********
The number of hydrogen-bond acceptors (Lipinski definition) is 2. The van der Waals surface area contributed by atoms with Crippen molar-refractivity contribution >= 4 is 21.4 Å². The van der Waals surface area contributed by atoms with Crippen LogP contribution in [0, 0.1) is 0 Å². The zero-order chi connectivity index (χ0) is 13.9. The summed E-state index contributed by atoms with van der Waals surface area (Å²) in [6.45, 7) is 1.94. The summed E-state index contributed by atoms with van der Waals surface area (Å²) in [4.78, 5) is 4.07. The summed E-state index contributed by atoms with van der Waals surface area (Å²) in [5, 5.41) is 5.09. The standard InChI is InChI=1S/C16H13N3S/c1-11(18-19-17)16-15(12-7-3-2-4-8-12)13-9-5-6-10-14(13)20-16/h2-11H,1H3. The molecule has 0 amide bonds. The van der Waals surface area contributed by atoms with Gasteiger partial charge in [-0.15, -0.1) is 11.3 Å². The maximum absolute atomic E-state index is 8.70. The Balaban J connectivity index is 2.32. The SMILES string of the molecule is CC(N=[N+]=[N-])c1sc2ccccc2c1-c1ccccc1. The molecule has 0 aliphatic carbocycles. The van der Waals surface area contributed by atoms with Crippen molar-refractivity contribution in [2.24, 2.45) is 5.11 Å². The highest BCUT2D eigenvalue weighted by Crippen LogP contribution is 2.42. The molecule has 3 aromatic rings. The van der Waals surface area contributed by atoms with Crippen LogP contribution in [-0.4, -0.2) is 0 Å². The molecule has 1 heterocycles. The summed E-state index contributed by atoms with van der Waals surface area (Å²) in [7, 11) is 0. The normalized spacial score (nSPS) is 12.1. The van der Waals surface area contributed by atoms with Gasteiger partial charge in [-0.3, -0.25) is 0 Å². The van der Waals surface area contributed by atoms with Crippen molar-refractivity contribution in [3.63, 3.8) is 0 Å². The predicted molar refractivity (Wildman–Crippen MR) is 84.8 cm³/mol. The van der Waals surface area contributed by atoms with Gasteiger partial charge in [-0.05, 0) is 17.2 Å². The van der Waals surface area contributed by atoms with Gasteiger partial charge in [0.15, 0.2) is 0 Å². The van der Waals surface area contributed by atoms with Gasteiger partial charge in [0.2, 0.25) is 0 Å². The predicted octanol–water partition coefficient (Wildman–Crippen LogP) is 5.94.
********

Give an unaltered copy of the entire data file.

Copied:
The number of hydrogen-bond acceptors (Lipinski definition) is 2. The van der Waals surface area contributed by atoms with Crippen molar-refractivity contribution >= 4 is 21.4 Å². The van der Waals surface area contributed by atoms with Crippen LogP contribution in [0, 0.1) is 0 Å². The zero-order chi connectivity index (χ0) is 13.9. The summed E-state index contributed by atoms with van der Waals surface area (Å²) in [6.45, 7) is 1.94. The summed E-state index contributed by atoms with van der Waals surface area (Å²) in [4.78, 5) is 4.07. The summed E-state index contributed by atoms with van der Waals surface area (Å²) in [5, 5.41) is 5.09. The standard InChI is InChI=1S/C16H13N3S/c1-11(18-19-17)16-15(12-7-3-2-4-8-12)13-9-5-6-10-14(13)20-16/h2-11H,1H3. The molecule has 0 amide bonds. The van der Waals surface area contributed by atoms with Gasteiger partial charge in [-0.15, -0.1) is 11.3 Å². The maximum absolute atomic E-state index is 8.70. The Balaban J connectivity index is 2.32. The SMILES string of the molecule is CC(N=[N+]=[N-])c1sc2ccccc2c1-c1ccccc1. The molecule has 0 aliphatic carbocycles. The van der Waals surface area contributed by atoms with Crippen molar-refractivity contribution in [2.24, 2.45) is 5.11 Å². The highest BCUT2D eigenvalue weighted by Crippen LogP contribution is 2.42. The molecule has 3 aromatic rings. The van der Waals surface area contributed by atoms with Crippen LogP contribution in [-0.4, -0.2) is 0 Å². The molecule has 1 heterocycles. The summed E-state index contributed by atoms with van der Waals surface area (Å²) in [7, 11) is 0. The normalized spacial score (nSPS) is 12.1. The van der Waals surface area contributed by atoms with Gasteiger partial charge in [-0.3, -0.25) is 0 Å². The van der Waals surface area contributed by atoms with Crippen molar-refractivity contribution in [3.63, 3.8) is 0 Å². The predicted molar refractivity (Wildman–Crippen MR) is 84.8 cm³/mol. The van der Waals surface area contributed by atoms with Gasteiger partial charge in [-0.05, 0) is 17.2 Å². The van der Waals surface area contributed by atoms with Gasteiger partial charge in [0.15, 0.2) is 0 Å². The van der Waals surface area contributed by atoms with Gasteiger partial charge in [0.2, 0.25) is 0 Å². The predicted octanol–water partition coefficient (Wildman–Crippen LogP) is 5.94.